The new environment minister needs to offer better ways to tackle climate change.  During a ministerial meeting of the U.N. climate summit in Madrid on Wednesday, Shinjiro Koizumi, the Environment Minister did not express concrete steps for reducing coal-fired thermal power generation. Environment Minister Shinjiro Koizumi did not express concrete steps for reducing coal-fired thermal power generation, for which construction of new plants is currently underway in Japan, during a ministerial meeting of the U.N. climate summit in Madrid on Wednesday. “I am afraid I cannot share new development on our coal policy today,” Koizumi said at the ongoing 25th Conference of the Parties to the U.N. Framework Convention on Climate


By The Japan News
December 13, 2019

Opinion, Politics

Power transition after Apec summit

Mahathir open to stepping down after APEC summit. Dr Mahathir Mohamad, the world’s oldest prime minister, has promised to hand over power to anointed successor Datuk Seri Anwar Ibrahim in spite of new sexual assault allegations against him. Dr Mahathir, 94, said he would not hand over before a summit of Asia-Pacific Economic Cooperation (Apec) countries that Malaysia is to host in November 2020, but could be ready after that. “I made a promise to hand over and I will, accepting that I thought that a change immediately before the Apec summit would be disruptive. “As far as I’m concerned, I’m stepping down and I’m handing the baton to him (Anwar). If people don’t want him, that is their business, but I will do my part of the promise… irrespective of whatever allegation. I made my promise, I keep my promise, ” he said in an interview w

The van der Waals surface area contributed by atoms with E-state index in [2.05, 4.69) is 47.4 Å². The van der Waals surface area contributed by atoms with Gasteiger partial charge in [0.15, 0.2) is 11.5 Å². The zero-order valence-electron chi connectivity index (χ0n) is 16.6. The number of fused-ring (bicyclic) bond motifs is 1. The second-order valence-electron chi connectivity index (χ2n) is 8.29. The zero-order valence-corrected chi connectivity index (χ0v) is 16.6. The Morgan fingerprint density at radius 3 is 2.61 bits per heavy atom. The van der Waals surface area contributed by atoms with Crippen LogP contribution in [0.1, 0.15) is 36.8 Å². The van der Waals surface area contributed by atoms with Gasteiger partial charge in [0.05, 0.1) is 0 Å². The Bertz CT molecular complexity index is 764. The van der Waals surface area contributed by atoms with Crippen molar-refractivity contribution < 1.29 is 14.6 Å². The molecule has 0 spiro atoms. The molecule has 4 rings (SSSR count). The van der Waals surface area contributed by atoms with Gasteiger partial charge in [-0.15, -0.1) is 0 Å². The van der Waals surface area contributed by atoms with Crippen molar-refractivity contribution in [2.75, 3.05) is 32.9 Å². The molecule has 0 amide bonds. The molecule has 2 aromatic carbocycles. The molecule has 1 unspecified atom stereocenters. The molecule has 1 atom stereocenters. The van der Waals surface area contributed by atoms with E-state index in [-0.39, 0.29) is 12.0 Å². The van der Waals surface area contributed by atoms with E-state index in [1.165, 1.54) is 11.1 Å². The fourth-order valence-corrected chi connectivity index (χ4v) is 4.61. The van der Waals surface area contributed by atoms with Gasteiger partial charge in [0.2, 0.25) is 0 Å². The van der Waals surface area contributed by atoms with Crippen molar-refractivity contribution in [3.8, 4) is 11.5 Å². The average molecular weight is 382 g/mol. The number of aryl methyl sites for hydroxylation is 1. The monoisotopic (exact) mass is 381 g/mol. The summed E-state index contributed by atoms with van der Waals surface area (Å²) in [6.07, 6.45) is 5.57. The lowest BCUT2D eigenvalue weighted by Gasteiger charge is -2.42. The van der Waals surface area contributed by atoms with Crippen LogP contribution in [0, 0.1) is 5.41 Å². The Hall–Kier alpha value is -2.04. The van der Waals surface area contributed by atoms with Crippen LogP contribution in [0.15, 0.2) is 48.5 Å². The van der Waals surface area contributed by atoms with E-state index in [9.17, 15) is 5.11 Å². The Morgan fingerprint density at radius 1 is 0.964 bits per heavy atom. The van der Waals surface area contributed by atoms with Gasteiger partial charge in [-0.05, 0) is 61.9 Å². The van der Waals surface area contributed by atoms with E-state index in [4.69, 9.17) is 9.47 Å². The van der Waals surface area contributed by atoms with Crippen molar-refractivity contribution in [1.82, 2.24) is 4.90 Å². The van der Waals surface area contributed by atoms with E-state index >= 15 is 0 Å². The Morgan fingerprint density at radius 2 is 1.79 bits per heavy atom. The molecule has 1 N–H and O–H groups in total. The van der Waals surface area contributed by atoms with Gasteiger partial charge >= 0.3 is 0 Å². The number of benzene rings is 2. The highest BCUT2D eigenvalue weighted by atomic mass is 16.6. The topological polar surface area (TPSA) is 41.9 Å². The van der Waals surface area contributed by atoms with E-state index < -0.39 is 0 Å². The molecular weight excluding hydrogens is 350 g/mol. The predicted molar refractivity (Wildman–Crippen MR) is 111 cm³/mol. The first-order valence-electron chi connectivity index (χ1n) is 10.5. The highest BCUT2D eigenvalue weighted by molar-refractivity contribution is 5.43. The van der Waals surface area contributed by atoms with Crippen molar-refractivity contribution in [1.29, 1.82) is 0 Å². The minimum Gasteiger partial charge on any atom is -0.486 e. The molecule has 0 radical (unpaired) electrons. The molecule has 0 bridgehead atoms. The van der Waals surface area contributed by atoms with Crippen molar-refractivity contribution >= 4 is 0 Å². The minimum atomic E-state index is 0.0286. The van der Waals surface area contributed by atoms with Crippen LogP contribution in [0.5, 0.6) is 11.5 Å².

By The Star
December 11, 2019

Opinion, Politics

Communist Party of China calls for efforts to deepen reform and expand opening-up

Political Bureau stresses importance of winning three critical battles in 2020. The Political Bureau of the Communist Party of China Central Committee called on Friday for solid efforts to deepen reform and expand opening-up, amid tensions in the external environment, to ensure that the goal of building a moderately prosperous society in all respects will be attained next year. The general trend of China’s economy in maintaining stable and long-term positive operation remains unchanged, according to a statement released after the bureau’s meeting, presided over by Xi Jinping, general secretary of the CPC Central Committee. China will keep its economic growth within a reasonable range in 2020, with more “forwarding-looking, targeted and effective” policies, the statement said. The nation will pursue a policy framework that allows macro policies to be stable, micro policies


By China Daily
December 9, 2019

Opinion, Politics

No safe spaces for women in Pakistan